Why Do We Find More Passion at the Extremes?

I’m stuck on this question, because there seems to be no scientific explanation for this phenomenon.  When I recall my time as a high school and college student during the Vietnam War, the images that come back most strongly are those involving riots and demonstrations–and the angry reaction of those whose opinions were the polar opposite.  Although I had my doubts about the wisdom of the war, I felt no passion when I heard chants like “Hell no, we won’t go!” or “Hey, Hey LBJ!  How many kids have you killed today?”  Nor did I feel any passion when I heard extreme voices on the other side, saying things like “Those college students ought to be shot!” or “They ought to lock those kids in jail and cut off their hair!”  There I was in the middle, hoping I would not be forced to belong to one side or the other.

What concerns me now–I mean in this blog–is finding an explanation for passion’s seeming preference for the extremes.  When I look at a rainbow, I am not drawn to one side or another.  I see the primary colors in the order of ROY G. BIV.  But my passions are not drawn to the R (red) or the V (violet) just because those two colors happen to be on the opposite ends of the spectrum.  On a given day, I might like yellow, or orange, or green, or maybe I might be drawn occasionally to red or violet also.  But nothing about the extreme nature of those two colors–i. e., their position on opposite ends of the light spectrum–causes me to feel anything special towards them.  Why, then, do matters of politics, religion, and philosophy seem to operate in a different way?  Why do passions relating to those areas–especially anger and fear–seem to gravitate toward the extremes?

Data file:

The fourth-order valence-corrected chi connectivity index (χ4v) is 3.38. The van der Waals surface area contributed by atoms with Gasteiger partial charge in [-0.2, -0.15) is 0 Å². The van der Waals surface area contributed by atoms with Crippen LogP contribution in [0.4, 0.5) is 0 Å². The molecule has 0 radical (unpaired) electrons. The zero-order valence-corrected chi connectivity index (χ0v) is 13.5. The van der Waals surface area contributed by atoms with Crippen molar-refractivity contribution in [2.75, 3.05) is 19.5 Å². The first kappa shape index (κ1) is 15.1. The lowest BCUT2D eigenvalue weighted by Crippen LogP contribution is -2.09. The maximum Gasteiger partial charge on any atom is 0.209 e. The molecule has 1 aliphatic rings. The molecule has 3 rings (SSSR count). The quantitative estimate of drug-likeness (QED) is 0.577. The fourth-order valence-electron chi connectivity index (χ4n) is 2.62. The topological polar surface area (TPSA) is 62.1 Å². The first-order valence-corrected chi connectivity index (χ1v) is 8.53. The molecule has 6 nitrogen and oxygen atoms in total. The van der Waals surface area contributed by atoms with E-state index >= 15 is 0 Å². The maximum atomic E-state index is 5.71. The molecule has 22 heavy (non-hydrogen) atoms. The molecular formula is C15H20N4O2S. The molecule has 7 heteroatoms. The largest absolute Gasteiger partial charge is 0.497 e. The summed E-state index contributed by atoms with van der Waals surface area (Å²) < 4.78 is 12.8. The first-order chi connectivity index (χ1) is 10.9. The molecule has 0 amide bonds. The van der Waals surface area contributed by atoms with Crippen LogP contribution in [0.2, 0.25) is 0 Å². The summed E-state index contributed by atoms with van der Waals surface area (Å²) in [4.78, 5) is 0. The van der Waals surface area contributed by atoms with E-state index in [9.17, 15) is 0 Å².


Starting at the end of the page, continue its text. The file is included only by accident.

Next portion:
My hope is that the phenomenon that seems to cause our passions to gravitate toward extreme positions is something learned (and therefore more easily correctable) rather than something inherent in our genetic structure as human beings (and therefore requiring us to fight against our pwn human nature if we are to survive as a civilization).  The passion of the Spirited Reasoner is one founded in a love for reason and science–where we learn to feel the greatest excitement through the discovery of solutions that can bring us closer to a world of social justice, peace, and prosperity, regardless of where those solutions might be found across the political spectrum.  Can we not learn to channel our passions in that way?